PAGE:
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Julius Cæsar - Continued.

Act iii. Sc. 2.

Great Cæsar fell.

O what a fall was there, my countrymen!

Act iii. Sc. 2.

Put a tongue

In every wound of Cæsar, that should move
The stones of Rome to rise and mutiny.

Act iv. Sc. 2.

There are no tricks in plain and simple faith.

Act iv. Sc. 3.

The foremost man of all this world,

I had rather be a dog, and bay the moon,
Than such a Roman.

Act iv. Sc. 3.

There is no terror, Cassius, in your threats;

For I am armed so strong in honesty,

That they pass by me as the idle wind,
Which I respect not.

Act iv. Sc. 3.

A friend should bear his friend's infirmities, But Brutus makes mine greater than they are.

Act iv. Sc. 3.

There is a tide in the affairs of men,

Which, taken at the flood, leads on to fortune;

Omitted, all the voyage of their life

Is bound in shallows, and in miseries.

Julius Cæsar-Continued.

Act v. Sc. 5.

His life was gentle, and the elements

So mixed in him, that nature might stand up
And say to all the world, This was a man!


Act i. Sc. 1.

There's beggary in the love that can be reckoned.

Act ii. Sc. 2.

For her own person,

It beggared all description.

Act ii. Sc. 2.

Age cannot wither her, nor custom stale

Her infinite variety.


Act ii. Sc. 3.

Hark! hark! the lark at heaven's gate sings.

Act iii. Sc. 2.

Some griefs are med'cinable.

Act iii. Sc. 6.


Can snore upon the flint, when restive sloth

Finds the down pillow hard.


Act i. Sc. 4.

How sharper than a serpent's tooth it is,

To have a thankless child.

Act i. Sc. 4.

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Striving to better, oft we mar what's well.

Act ii. Sc. 4.

O, let not women's weapons, water-drops,
Stain my man's cheeks.

Act iii. Sc. 2.

Blow, winds, and crack your cheeks! rage! blow!

Act iii. Sc. 2.

Tremble, thou wretch,

That hast within thee undivulged crimes,

Unwhipped of justice.

Act iii. Sc. 2.

I am a man

More sinned against than sinning.

Act iii. Sc. 4.

Poor naked wretches, wheresoe'er you are,
That bide the pelting of this pitiless storm,
How shall your houseless heads, and unfed sides,
Your looped and windowed raggedness, defend you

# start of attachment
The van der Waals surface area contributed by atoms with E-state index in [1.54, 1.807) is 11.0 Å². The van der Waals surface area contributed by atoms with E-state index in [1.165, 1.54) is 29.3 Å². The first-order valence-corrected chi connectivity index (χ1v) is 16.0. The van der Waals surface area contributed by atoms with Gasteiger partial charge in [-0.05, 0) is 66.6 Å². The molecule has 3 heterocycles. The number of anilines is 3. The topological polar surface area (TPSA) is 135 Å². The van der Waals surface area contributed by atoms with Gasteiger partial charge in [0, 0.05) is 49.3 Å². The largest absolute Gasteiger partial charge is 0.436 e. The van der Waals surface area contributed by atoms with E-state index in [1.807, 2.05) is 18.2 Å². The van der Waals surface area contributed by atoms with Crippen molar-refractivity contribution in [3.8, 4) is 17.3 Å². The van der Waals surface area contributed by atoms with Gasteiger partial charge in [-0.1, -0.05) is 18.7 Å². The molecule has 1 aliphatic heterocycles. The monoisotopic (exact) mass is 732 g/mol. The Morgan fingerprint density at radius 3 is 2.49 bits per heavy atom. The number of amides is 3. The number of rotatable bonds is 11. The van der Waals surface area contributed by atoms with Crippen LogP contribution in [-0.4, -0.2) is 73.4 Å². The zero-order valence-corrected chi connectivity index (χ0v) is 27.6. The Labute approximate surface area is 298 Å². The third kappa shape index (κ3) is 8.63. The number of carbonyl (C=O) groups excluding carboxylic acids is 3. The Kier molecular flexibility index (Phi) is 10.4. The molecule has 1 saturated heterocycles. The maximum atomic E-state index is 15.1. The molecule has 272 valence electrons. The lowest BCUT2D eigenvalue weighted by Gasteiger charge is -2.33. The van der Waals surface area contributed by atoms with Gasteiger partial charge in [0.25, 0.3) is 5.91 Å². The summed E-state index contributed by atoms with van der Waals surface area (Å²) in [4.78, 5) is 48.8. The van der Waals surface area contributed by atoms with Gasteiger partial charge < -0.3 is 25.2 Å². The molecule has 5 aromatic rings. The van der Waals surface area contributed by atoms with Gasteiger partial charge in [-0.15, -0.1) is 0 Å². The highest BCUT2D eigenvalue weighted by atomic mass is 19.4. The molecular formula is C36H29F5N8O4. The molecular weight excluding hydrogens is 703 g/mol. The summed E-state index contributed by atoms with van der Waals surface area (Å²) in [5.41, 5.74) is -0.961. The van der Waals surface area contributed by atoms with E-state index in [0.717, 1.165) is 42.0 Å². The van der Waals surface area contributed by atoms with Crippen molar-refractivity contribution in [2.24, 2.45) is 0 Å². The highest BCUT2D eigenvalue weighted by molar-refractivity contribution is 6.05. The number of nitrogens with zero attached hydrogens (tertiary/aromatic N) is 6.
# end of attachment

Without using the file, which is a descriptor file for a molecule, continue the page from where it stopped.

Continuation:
From seasons such as these?

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King Lear-Continued.

Act iii. Sc. 4.

But mice, and rats, and such small deer,
Have been Tom's food for seven long year.

Act iii. Sc. 4.

I'll talk a word with this same learned Theban.

Act iii. Sc. 6.

The little dogs and all,

Tray, Blanch, and Sweet-heart, see, they bark at me.

Act iv. Sc. 6.

Ay, every inch a king.

Act iv. Sc. 6.

Give me an ounce of civet, good apothecary, to sweet

en my imagination.

Act iv. Sc. 6.

Through tattered clothes small vices do appear;

Robes and furred gowns hide all.

Act v. Sc. 3.

The gods are just, and of our pleasant vices

Make instruments to scourge us.

Act v. Sc. 3.

Her voice was ever soft,

Gentle, and low; an excellent thing in woman.

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An honest tale speeds best, being plainly told.

Act v. Sc. 2.

Thus far into the bowels of the land
Have we marched on without impediment.

Act v. Sc. 2.

True hope is swift, and flies with swallow's wings, Kings it makes gods, and meaner creatures kings.

Act v. Sc. 3.

The king's name is a tower of strength.

Act v. Sc. 4.

I have set my life upon a cast, And I will stand the hazard of the die.

Act v. Sc. 4.

A horse! a horse! My kingdom for a horse!


Act ii. Sc. 3.

I swear, 't is better to be lowly born,
And range with humble livers in content,
Than to be perked up in a glistering grief,
And wear a golden sorrow.

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